HONG KONG, Dec 9 (Reuters) - Hong Kong shares edged higher on Monday but gains were capped by a reversal in Chinese banks, after the central bank issued rules for the trading of certificates of deposits, reigniting fears that interest rate liberalisation will crimp margins.
The Hang Seng Index ended up 0.3 percent at 23,811.2 points. The China Enterprises Index of the top offshore Chinese listings in Hong Kong finished up 0.5 percent after rising by as much as 1.4 percent earlier.
Haier Electronics surged 13.1 percent to its highest closing level since July 1999 as investors cheered its agreement with e-commerce giant Alibaba Group to further develop its logistics business.
A record yuan fix, robust China November export data and weaker-than-expected inflation helped buoy exporters, along with a solid U.S. jobs report last Friday. More Chinese data is due later this week, including industrial output, retail sales, money supply and loan growth.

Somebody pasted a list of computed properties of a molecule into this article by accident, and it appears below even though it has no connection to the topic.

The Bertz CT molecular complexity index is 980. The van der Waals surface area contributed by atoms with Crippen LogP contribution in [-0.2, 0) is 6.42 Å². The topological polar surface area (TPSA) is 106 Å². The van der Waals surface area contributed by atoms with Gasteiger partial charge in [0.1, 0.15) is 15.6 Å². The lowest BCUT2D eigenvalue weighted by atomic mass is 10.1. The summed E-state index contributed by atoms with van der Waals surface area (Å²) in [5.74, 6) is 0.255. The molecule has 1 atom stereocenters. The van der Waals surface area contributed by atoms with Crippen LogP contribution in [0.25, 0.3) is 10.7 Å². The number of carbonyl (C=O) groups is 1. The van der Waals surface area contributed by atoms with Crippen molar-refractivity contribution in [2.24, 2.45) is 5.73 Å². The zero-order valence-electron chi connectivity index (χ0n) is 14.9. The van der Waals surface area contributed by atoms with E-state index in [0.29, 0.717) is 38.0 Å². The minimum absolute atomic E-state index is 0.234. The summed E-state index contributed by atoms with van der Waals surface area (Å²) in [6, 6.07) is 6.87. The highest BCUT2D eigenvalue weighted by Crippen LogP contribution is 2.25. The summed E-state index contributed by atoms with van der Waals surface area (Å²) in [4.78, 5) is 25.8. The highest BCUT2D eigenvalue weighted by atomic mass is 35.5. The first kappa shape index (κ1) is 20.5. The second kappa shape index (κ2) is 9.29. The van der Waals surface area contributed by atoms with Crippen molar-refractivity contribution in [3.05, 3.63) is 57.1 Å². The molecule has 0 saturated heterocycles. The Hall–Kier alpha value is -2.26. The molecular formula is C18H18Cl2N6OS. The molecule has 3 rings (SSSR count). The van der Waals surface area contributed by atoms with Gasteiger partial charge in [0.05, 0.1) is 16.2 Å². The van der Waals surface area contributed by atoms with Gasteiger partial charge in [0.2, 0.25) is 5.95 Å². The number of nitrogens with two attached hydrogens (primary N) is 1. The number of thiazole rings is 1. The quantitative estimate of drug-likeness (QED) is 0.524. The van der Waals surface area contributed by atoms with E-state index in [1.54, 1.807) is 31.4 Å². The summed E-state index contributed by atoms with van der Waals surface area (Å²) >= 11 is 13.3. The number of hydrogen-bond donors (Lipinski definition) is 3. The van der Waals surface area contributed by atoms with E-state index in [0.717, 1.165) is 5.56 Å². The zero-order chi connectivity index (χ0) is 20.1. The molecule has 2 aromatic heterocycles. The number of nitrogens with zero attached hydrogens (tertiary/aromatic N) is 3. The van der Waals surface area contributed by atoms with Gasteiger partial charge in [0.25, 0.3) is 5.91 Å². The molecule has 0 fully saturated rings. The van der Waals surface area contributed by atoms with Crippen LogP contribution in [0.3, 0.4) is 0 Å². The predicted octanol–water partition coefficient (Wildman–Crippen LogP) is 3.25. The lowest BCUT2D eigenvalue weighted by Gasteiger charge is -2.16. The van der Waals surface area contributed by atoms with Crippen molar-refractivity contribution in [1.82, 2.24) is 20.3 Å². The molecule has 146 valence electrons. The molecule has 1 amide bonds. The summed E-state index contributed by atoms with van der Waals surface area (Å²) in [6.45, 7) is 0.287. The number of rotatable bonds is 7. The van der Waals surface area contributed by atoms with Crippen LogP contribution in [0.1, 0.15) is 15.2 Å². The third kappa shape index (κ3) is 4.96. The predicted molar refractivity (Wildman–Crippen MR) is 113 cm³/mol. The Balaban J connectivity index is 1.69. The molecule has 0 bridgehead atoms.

Investors will be looking to an annual economic work meeting this week, along with two others for urbanisation and agricultural policy, where China’s leaders will convene to set economic growth targets to gauge the execution of Beijing’s bold reform agenda.
The official China Securities Journal said in a front-page commentary on Monday that the government will probably aim for annual economic growth of 7.5 percent in 2014, alongside 4 percent inflation.